Does anyone spare a thought for the safety of animals that are sent into space?

Technology has evolved enough to send animals into space, but not to ensure their safety, laments an old-timer.

AD: What would you say if I told you that a primate is on the verge of triggering a missile war?

BC: I would ask you to stop monkeying around...

AD: The news is Iran has launched a monkey into space...

BC: So what does the poor monkey have to do with launching missiles?

AD: There are concerns that the technology used for this mission could also be used to develop and launch long-range ballistic missiles across continents, though Iran has categorically rejected this military connotation to its space programme...

BC: Well, technology can launch missiles and start wars, but why drag a poor monkey into the fracas?

AD: Lab rats, guinea pigs, test animals — take your pick. Unfortunately, these unsuspecting ‘subjects’ are sent ahead to step on the figurative landmines in space so that humans can have a safe passage thereafter...

BC: But how can an animal...

AD: It could be for various reasons — like checking the heat resistant capacity of the shields provided in the shuttle, for instance. If an animal can survive the extreme heat produced by the insane speeds and the conditions that exist miles above earth, then it could be deemed safe for humans.

BC: But what of the poor animals?

AD: According to reports, the monkey sent up by Iran did come back alive, but several animals that were sent into space did not.

BC: Sounds pretty cruel. If technology has taken all those giant leaps that we talk about, then surely something ought to be done to safeguard the lives of these animals... Some of them probably die out of sheer fear as they don't understand what is going on around them...

AD: They are trained for their expedition, in terms of being in zero gravity conditions or eating specific kinds of foods. In some cases, chimpanzees were even taught to interact with the spacecraft by pulling levers for specific purposes.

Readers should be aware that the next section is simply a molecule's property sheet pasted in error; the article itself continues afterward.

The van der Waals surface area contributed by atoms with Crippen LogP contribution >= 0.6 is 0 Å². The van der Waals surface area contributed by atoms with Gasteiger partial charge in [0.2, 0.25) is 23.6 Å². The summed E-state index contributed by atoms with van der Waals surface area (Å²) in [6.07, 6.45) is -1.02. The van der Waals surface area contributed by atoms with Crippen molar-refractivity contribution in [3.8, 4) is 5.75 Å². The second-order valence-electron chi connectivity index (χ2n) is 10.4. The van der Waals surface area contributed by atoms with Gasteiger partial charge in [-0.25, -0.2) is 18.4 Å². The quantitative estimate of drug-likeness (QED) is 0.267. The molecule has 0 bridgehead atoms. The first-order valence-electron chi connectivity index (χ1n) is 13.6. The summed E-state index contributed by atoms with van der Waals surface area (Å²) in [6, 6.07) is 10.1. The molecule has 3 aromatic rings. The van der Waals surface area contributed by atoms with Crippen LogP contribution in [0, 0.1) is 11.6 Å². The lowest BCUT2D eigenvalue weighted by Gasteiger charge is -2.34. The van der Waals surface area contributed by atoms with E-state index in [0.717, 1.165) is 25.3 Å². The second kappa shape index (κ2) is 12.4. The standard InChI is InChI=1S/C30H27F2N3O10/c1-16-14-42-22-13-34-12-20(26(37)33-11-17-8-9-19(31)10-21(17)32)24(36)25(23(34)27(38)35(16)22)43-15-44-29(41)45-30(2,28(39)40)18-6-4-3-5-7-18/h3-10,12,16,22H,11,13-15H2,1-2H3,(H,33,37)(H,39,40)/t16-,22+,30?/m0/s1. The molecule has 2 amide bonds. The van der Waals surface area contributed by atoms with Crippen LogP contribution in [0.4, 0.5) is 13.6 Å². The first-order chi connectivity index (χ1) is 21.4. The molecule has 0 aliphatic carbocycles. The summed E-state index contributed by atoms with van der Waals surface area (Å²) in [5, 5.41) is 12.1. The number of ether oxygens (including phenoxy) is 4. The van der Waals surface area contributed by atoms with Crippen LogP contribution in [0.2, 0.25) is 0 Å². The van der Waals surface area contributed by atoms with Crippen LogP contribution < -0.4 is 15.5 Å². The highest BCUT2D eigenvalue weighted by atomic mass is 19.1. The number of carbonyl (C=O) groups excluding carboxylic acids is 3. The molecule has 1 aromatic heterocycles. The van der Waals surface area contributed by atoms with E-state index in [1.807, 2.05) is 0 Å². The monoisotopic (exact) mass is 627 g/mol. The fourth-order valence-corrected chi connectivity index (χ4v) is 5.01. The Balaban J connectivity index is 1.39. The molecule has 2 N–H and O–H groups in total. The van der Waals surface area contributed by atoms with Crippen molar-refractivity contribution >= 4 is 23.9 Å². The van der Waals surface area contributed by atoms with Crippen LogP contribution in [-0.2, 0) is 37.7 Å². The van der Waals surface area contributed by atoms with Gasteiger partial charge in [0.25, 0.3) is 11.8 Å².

BC: But then, they didn't volunteer for the mission, did they? Their families wouldn't exactly be crowding around television sets to watch their hero in action...

AD: No, they didn't, but several billionaires have. Guess some of them regard this as a high adrenaline adventure sport that few can dream of and fewer still can afford.

BC: I know, I read about Dennis Tito being the world's first space tourist around a decade ago. 2001, was it?

AD: That's right, and six others have made it to space and back after him.

BC: But what of the animals that didn't make it?

AD: Laika, the first animal in orbit, didn’t survive — but her fate was known even before the mission began as technology hadn’t evolved enough to ensure a safe passage back to earth in the ‘50s. A whole series of ‘Albert missions’ also failed, where monkeys named Albert perished during various stages of the mission. However, Sam, Miss Sam and Ham made it back.

BC: Sam, Ham... Part of a naming convention?

AD: They’re acronyms — Sam stood for School of Aviation Medicine, while Ham represented Holloman Aero Med.

BC: If technology can send life forms into space, surely it should be able to create robots that could simulate these animals and send them instead...

AD: Maybe technology hasn’t reached that point in its evolution. Or perhaps human lives have always been considered more precious than other life forms on earth.

BC: Well, at least the various incidents of animals being sent into space have helped clear up the mystery of why dogs bark at the moon.

AD: I’m waiting…

BC: Because they’ve spotted the rabbit up there, of course!

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